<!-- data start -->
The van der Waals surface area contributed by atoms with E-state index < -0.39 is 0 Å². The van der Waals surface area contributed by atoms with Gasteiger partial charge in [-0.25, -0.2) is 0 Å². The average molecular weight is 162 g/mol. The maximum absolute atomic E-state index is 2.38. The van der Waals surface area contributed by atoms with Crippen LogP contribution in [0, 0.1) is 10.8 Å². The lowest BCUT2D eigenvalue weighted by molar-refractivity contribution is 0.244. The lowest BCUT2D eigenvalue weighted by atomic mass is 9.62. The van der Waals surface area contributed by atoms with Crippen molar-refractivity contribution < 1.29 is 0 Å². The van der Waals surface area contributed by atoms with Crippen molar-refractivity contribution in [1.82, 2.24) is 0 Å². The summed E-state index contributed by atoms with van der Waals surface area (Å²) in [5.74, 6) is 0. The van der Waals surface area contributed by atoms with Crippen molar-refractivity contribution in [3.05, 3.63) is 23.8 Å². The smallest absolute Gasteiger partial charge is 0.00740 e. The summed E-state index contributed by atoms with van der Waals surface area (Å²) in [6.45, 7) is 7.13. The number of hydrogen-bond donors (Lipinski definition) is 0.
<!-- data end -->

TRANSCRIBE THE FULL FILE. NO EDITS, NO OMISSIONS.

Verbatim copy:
The van der Waals surface area contributed by atoms with E-state index < -0.39 is 0 Å². The van der Waals surface area contributed by atoms with Gasteiger partial charge in [-0.25, -0.2) is 0 Å². The average molecular weight is 162 g/mol. The maximum absolute atomic E-state index is 2.38. The van der Waals surface area contributed by atoms with Crippen LogP contribution in [0, 0.1) is 10.8 Å². The lowest BCUT2D eigenvalue weighted by molar-refractivity contribution is 0.244. The lowest BCUT2D eigenvalue weighted by atomic mass is 9.62. The van der Waals surface area contributed by atoms with Crippen molar-refractivity contribution < 1.29 is 0 Å². The van der Waals surface area contributed by atoms with Crippen molar-refractivity contribution in [1.82, 2.24) is 0 Å². The summed E-state index contributed by atoms with van der Waals surface area (Å²) in [5.74, 6) is 0. The van der Waals surface area contributed by atoms with Crippen molar-refractivity contribution in [3.05, 3.63) is 23.8 Å². The smallest absolute Gasteiger partial charge is 0.00740 e. The summed E-state index contributed by atoms with van der Waals surface area (Å²) in [6.45, 7) is 7.13. The number of hydrogen-bond donors (Lipinski definition) is 0.